December 2017

California’s Lagunitas brewery creates cannabis-infused IPA

Since the legalization of recreational marijuana in California, food and drink companies have been turning to weed for ideas. From pot oil to pot ice cream, plans to sell marijuana-laced items have taken off.

Now it’s alcohol’s turn to get in on the action.

A MCDONALD’S KIOSK SOLD THIS PERSON AN EMPTY BAG

Lagunitas Brewing in Petaluma, CA, has teamed up with vape cartridge manufacturer, CannaCraft, for a limited-edition canna-collaboration.

The SuperCritical IPA, which launched this month, is made with marijuana terpenes – fragrant oils that give each strain of cannabis its unique aroma. The strain Lagunitas chose for this special brew is a mix of Blue Dream and Girl Scout Cookies.

The cannabis collection is then brewed with Yakima hops to create the 6.6. ABV IPA.

Though cannabis is a prime ingredient, the drinker won’t experience anything other than an alcohol buzz because terpenes contain no THC. Instead, the additive provides an unusual tasting profile, described as earthy with “hints of pine and citrus.”

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Beer aficionados will have to be quick to try out this newest concoction. The beer is only available for limited release in its home state of California.

There are no immediate plans for a nationwide release, but the brewery has sent samples of SuperCritical to beer critics around the country. 

Marissa JenkinsCalifornia’s Lagunitas brewery creates cannabis-infused IPA
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The Iconic Hollywood Sign Got A Dope Makeover For The New Year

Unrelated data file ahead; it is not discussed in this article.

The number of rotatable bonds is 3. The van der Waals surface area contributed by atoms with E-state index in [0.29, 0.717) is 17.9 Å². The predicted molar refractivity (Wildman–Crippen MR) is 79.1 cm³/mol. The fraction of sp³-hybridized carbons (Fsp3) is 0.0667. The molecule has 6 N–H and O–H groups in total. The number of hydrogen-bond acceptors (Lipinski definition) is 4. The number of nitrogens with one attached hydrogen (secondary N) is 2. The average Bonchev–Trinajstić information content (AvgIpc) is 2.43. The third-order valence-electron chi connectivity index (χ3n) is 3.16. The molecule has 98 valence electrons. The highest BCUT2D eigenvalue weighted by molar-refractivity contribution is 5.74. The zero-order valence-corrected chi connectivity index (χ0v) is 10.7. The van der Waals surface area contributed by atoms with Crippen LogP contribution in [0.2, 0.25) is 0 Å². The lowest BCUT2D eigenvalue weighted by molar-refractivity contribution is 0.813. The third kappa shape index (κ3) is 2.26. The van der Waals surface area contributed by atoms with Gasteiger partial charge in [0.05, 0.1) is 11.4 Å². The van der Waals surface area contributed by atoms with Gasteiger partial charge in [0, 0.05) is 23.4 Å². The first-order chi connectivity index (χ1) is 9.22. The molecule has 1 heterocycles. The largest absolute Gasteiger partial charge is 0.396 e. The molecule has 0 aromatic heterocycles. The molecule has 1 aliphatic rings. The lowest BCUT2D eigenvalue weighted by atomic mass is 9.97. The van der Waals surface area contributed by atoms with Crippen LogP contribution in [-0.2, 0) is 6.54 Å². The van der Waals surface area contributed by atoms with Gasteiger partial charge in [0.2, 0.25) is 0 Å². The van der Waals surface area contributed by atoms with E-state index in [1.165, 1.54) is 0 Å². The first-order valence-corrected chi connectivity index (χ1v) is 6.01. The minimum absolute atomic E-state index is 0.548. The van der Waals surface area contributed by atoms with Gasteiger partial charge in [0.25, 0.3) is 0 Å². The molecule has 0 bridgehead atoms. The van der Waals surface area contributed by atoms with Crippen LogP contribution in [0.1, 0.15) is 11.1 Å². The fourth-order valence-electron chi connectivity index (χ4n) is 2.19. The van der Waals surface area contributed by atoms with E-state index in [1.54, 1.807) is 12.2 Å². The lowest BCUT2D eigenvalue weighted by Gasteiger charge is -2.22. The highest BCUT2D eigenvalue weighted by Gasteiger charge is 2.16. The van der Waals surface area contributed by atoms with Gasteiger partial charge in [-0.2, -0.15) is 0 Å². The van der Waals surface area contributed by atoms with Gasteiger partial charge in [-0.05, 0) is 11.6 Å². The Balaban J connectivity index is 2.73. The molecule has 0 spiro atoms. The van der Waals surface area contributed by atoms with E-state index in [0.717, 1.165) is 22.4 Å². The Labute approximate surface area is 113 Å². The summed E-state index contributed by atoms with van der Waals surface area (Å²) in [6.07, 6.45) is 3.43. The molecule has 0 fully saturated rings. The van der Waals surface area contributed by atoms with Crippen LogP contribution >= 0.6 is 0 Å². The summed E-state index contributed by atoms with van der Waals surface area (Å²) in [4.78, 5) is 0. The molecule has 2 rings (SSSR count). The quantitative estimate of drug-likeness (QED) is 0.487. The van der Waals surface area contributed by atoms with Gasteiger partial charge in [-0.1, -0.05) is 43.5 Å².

The iconic Hollywood sign looks a little different in 2017. 

Los Angeles residents awoke on New Year’s Day to find the 94-year-old sign on the side of Mount Lee had been altered overnight to read “Hollyweed.” 

A lone individual changed the sign overnight, Sgt. Guy Juneau of the Los Angeles Police Department’s Security Services division told the LA Times on Sunday; the incident, which the LAPD called the work of a prankster or a “thrill seeker,” will be investigated as misdemeanor trespassing.

Security footage indicates the sign was changed around midnight on Saturday, but the LAPD has no suspects. It has been changed a number of times over the years in different ways.

This time, the letters in the sign were altered by hanging tarps over the original two O’s  similar to the way the sign was changed back on Jan. 1, 1976, when a Cal State Northridge student draped curtains over the letters to herald the state’s newly relaxed marijuana laws.

(California voted to legalize recreational marijuana during November’s election. Recreational use is legal now, but portions of the law regarding taxation and licensing aren’t set to go into effect until Jan. 1, 2018.)

Danny Finegood, the art student who altered the sign in ‘76, doctored the sign to make political statements at least three other times before his death in 2007.

According to his obituary in the LA Times, Finegood also changed the sign to read “Holywood” for Easter in 1976; to “Ollywood” in 1987 during the Iran-Contra hearings in protest of then-Marine Lt. Col. Oliver North, who sold arms to Iran; and to “Oil War” in 1990 to protest the Persian Gulf War. 

“For a long time, he had this idea that if you just changed the two O’s you could change the whole meaning of the sign,” his wife, Bonnie, said following his death. 

Finegood had long objected to characterizing his actions as “vandalism,” arguing that he did not create lasting damage or permanent alterations to the sign, and he relented when a security fence was later installed.

Marissa JenkinsThe Iconic Hollywood Sign Got A Dope Makeover For The New Year
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